After some much-needed good news on the cancer front, I grabbed my cowboy hat and 1-weight and headed out the door. It was time to celebrate and I intended on doing just that by mountain biking and fishing (sometimes combined) on my gorgeous public lands.
I pulled into the spot where I hiked out last week and trekked to see what this next section of river had in store. It took a bit to dial in everything and to remember to pay attention to my backcast in this tight stream, but once I did, I was rewarded with a surprisingly large brook trout. I trudged upstream through the fast, cold water and dapped my fly at every pocket of holding water. Most of the time, I missed the small brookies that could barely fit my fly in their mouths, but occasionally, I landed a few.
That afternoon was delightful to say the least, so I convinced my husband to go with me again a few days later. With smoke from a nearby forest fire billowing high into the air and filling the valley floors, it was an ominous feeling to be standing in cold, clear water with orange light tinting everything, but our minds were soon busy going through the motions of fly fishing.
This next section of river was overgrown and hard to maneuver to wade, let alone cast, but we did our best. Peering around bushes and through trees, we peeked at the water to see what would hold a fish and be accessible, and one such spot presented itself just as it was my turn. I snuck in just downstream from where we saw a fish actively feeding and threw my fly to this small slip of water. Did he miss, or did I? I cast again thinking how these fish don’t often offer second chances, but much to my surprise, this fish was willing, and this time I didn’t blow it. A handsome cutthroat put my 1-weight through the punches by navigating itself under some tree roots, but with the help of my husband, we fished him out and snapped a quick picture for proof. Hooray for healthy, native fish.
High-mountain stream fishing is by far my favorite way to spend an afternoon. When combined with a bike ride, I can think of nothing better, except maybe a 2-foot powder day in the backcountry. I hardly ever see anyone on these streams, and the fish are willing if you’re willing to put in the work to get there. So, we packed up the bikes, the rods and lunch and headed to a stream that I’d biked by numerous times (and miraculously didn’t fall off my bike staring at the incredible water). We swapped out our bike shoes for wading boots and went to it.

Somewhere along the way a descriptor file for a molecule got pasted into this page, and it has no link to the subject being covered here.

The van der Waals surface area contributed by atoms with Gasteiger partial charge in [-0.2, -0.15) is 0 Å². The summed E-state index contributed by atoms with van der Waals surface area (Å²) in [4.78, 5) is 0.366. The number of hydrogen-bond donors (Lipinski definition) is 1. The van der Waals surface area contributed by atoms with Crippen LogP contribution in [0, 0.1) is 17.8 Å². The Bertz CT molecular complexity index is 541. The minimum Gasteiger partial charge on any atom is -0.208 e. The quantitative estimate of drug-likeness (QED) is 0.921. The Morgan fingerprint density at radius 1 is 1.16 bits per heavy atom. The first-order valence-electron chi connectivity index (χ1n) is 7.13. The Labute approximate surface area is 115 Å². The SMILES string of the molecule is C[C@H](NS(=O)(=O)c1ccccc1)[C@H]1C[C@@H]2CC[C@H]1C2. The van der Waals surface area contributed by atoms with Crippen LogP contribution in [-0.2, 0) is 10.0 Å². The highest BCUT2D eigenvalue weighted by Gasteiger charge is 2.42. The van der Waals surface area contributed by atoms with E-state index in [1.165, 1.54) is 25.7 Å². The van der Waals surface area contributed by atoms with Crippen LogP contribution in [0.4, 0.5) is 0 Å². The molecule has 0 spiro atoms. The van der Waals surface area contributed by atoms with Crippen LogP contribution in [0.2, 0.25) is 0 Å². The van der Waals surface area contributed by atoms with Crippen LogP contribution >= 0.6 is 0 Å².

The deep plunge pools were intimidating and sounded like a helicopter hovering overhead. The house-sized boulders created massive log jams from the 2018 fire and big runoff in 2019, so jumping from one pool to the next was a feat. After not seeing nor spooking a fish for quite a while, I was beginning to wonder if the fire did more damage to this fishery than I thought. Just then, a large rainbow rolled just under my fly, so I cast again and whammo. My stimulator disappeared and this rainbow took me for a ride. I couldn’t believe its size and girth, but I guess it needed every bit of that to survive in its habitat.
After hopscotching upstream with rainbows and one cuttbow jumping and testing our small rods, we climbed back on our bikes to head out for the day. With the recent good news, tired bodies and endless smiles, I was feeling refreshed and exhilarated to continue moving forward through this journey we call life. It’s amazing what a few days doing what you love can do to refill the soul.
Kara Armano is TU’s southwest region communications director. She lives and works in Durango, Colo.